The hottest research team developed a new biosenso

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The research team developed a new biosensor that can separate and target leukemic stem cells

all stem cells can reproduce, proliferate and differentiate. Because of these characteristics, leukemic stem cells are the most malignant of all leukemic cells. Understanding the regulation mode of leukemic stem cells has become an important field for cancer research with a demand of 200000 m2

a research team at Tel Aviv University has now designed a new biosensor that can separate and target leukemic stem cells. The research team, led by Dr. Michael milyavsky of the Department of pathology of tau sakler Medical College, discussed their unique genetic coding sensor and their ability to identify, isolate and identify leukemic stem cells in their study on leukemia published on January 31

"the main reason for the low survival rate of blood cancer is the inherent resistance of leukemia stem cells to treatment," Dr. milyavsky said. "However, only a small number of leukemia cells have high regeneration potential, and it is this regeneration that leads to disease recurrence. The lack of tools for specific isolation of leukemia stem cells has ruled out the comprehensive research and specific targeting of these stem cells so far."

until recently, cancer researchers used markers on the cell surface to distinguish leukemia stem cells from most cancer cells, but the effect is limited. "There are hidden cancer stem cells that, despite their stem cell function, can still express differentiated surface markers. This allows these cells to escape targeted therapy," Dr. milyavsky explained. "By labeling leukemic cells only according to their stem cell characteristics, our sensor tries to overcome the problem of surface labeling based on three material development paths of mixed materials.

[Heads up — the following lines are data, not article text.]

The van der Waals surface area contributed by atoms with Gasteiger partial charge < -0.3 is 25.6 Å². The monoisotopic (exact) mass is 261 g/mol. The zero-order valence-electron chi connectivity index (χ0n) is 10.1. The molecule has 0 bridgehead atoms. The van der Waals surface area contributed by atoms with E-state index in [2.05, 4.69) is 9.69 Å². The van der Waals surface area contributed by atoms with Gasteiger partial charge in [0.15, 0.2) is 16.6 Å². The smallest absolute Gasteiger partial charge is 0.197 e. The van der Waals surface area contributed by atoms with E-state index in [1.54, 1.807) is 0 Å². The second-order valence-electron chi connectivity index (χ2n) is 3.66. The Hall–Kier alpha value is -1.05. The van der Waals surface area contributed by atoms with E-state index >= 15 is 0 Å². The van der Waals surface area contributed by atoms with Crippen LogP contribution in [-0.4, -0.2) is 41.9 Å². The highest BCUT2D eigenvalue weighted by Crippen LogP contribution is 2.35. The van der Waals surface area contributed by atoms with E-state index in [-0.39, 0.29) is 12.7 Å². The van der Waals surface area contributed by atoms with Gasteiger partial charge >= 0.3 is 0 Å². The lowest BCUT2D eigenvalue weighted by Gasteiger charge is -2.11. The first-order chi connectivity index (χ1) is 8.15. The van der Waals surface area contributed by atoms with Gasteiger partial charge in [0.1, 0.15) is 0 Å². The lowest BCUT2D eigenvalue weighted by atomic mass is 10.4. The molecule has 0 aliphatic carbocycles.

" we believe that our biosensor can provide a prototype for accurate oncology work to target patient specific leukemic stem cells to fight this deadly disease. "

scientists searched the genome database for "enhancers", which are genome-specific regulatory regions that are particularly active in stem cells. Then, they used genome engineering to develop a sensor, which is composed of stem cell active enhancers fused with fluorescent genes, and fluorescent genes label cells with active enhancers

scientists can also prove that the leukemia stem cells with positive sensors are sensitive to the known and inexpensive 4-HPR (fenvidamine) anticancer drugs, which provides a new biomarker for patients who may benefit from the drugs that are initially considered to be insured by insurance companies, insured by material manufacturers, and benefited by material users

"using this sensor, we can screen personalized drugs for drugs by coding the bar code of the patient's own leukemia cells, so as to find the best drug combination that can target leukemia and leukemia stem cells in the body at the same time," Dr. miliavski concluded. "We are also interested in developing killer genes that can eradicate specific leukemic stem cells where our sensors are active."

researchers are studying those genes that are active in leukemia stem cells, hoping to find medicinal targets

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